- AA - Federal Foreign Office (January 16, 2020): Report on the asylum and deportation-relevant situation in the Federal Republic of Nigeria (as of September 2019)

- AA - Foreign Office (May 24, 2019a): Nigeria - domestic policy, http://www.auswaertiges-amt.de/DE/Aussenpolitik/Laender/Laenderinfos/Nigeria/innenpolitik_node.html, accessed January 31, 2020

- AA - Federal Foreign Office (May 24, 2019b): Nigeria - Overview, https://www.auswaertiges-amt.de/de/aussenpolitik/laender/nigeria-node/nigeria/205786, accessed April 9, 2020

- BBC News (February 26, 2019): Nigeria Presidential Elections Results 2019, https://www.bbc.co.uk/news/resources/idt-f0b25208-4a1d-4068-a204-940cbe88d1d3, accessed April 12, 2019

- DW - Deutsche Welle (March 11, 2019): EU: Nigerian state elections marred by 'systemic failings', https://www.dw.com/en/eu-nigerian-state-elections-marred-by-systemic-failings / a-47858131, accessed April 9, 2020

- FH - Freedom House (1.2019): Freedom in the World 2018 - Nigeria, https://freedomhouse.org/report/freedom-world/2019/nigeria, accessed March 20, 2019

- GIZ - German Society for International Cooperation (3.2020a): Nigeria - Geschichte und Staat, http://liportal.giz.de/nigeria/geschichte-staat.html, accessed April 9, 2020

- ÖB - Austrian Embassy Abuja (10.2019): Asylum Country Report Nigeria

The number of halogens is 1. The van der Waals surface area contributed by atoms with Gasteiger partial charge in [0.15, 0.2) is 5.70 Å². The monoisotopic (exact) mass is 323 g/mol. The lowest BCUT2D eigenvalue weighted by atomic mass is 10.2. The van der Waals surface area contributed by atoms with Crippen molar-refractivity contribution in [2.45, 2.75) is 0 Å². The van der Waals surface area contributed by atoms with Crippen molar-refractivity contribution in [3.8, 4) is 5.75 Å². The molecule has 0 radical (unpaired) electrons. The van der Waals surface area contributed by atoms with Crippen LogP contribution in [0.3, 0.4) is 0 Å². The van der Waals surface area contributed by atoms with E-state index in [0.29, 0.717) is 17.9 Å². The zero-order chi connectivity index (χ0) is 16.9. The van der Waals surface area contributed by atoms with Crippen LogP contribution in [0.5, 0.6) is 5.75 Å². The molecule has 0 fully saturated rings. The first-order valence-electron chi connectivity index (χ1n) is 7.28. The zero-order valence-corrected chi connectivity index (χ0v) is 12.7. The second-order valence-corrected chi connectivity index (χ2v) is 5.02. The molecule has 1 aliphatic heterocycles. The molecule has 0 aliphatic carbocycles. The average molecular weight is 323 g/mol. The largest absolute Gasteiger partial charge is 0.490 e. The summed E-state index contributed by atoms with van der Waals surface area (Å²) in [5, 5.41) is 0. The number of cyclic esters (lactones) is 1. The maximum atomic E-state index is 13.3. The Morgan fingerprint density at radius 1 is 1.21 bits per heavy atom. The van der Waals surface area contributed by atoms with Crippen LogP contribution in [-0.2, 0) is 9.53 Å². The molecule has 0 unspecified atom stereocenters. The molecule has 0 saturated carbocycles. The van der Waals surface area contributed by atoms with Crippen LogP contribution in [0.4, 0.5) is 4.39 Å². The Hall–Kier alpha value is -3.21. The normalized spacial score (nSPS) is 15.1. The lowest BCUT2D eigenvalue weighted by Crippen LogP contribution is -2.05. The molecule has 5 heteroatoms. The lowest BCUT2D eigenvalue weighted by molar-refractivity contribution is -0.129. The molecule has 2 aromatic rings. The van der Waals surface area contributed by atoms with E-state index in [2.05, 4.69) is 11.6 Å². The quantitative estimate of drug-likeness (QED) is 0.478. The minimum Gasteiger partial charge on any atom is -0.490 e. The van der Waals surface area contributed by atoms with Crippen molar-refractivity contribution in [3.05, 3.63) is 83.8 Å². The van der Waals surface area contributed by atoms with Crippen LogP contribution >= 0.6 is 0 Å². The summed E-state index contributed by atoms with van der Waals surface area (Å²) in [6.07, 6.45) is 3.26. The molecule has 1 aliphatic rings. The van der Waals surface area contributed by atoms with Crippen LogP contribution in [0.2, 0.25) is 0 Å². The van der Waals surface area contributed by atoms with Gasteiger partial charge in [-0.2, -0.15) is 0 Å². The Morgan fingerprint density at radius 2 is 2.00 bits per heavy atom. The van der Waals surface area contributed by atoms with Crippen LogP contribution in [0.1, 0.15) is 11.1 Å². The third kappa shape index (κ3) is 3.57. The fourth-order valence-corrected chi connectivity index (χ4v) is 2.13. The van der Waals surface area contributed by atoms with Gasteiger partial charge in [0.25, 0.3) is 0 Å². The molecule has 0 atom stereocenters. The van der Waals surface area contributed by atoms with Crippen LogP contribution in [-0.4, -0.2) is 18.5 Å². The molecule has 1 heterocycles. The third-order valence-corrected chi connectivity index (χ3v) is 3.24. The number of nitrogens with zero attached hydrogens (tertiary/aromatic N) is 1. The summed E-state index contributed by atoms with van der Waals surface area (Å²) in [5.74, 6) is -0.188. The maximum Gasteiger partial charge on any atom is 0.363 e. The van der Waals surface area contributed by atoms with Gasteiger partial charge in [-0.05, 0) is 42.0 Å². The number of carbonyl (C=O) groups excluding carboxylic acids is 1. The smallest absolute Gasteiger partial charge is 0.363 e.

- Stears News (April 9th, 2020): Governorship Election Results, https://nigeriaelections.stearsng.com/governor/2019, accessed on April 9th, 2020

Security situation

There are no classic civil war areas or parties in Nigeria (AA January 16, 2020). Essentially, several sources of conflict can be distinguished: that of Boko Haram in the northeast; that between shepherds and peasants in the Middle Belt; as well as tensions in the Niger Delta (AA January 16, 2020; see EASO 11.2018a) and escalating violence in the state of Zamfara (EASO 11.2018a). In addition, there are tensions in the southeast between the government and Igbo groups that advocate an independent Biafra (EASO 11.2018a; see AA 16.1.2020), as well as between the army and the Islamic Movement in Nigeria (IMN) (EASO 11.2018a) . The conflict in the northeast is a cross-border jihadist insurgency. In the “middle belt” there are violent clashes between shepherds and farmers over dwindling resources. The clashes in the Niger Delta involve both conflicts between regional militant groups on the one hand and state power on the other, as well as rivalries between different local communities. In the southeast, there are (still) comparatively limited conflicts between individual secessionist movements and state power. However, the situation in the south-east of the country (“Biafra”) remains latently prone to conflict. However, IPOB is currently not very active in Nigeria (AA January 16, 2020).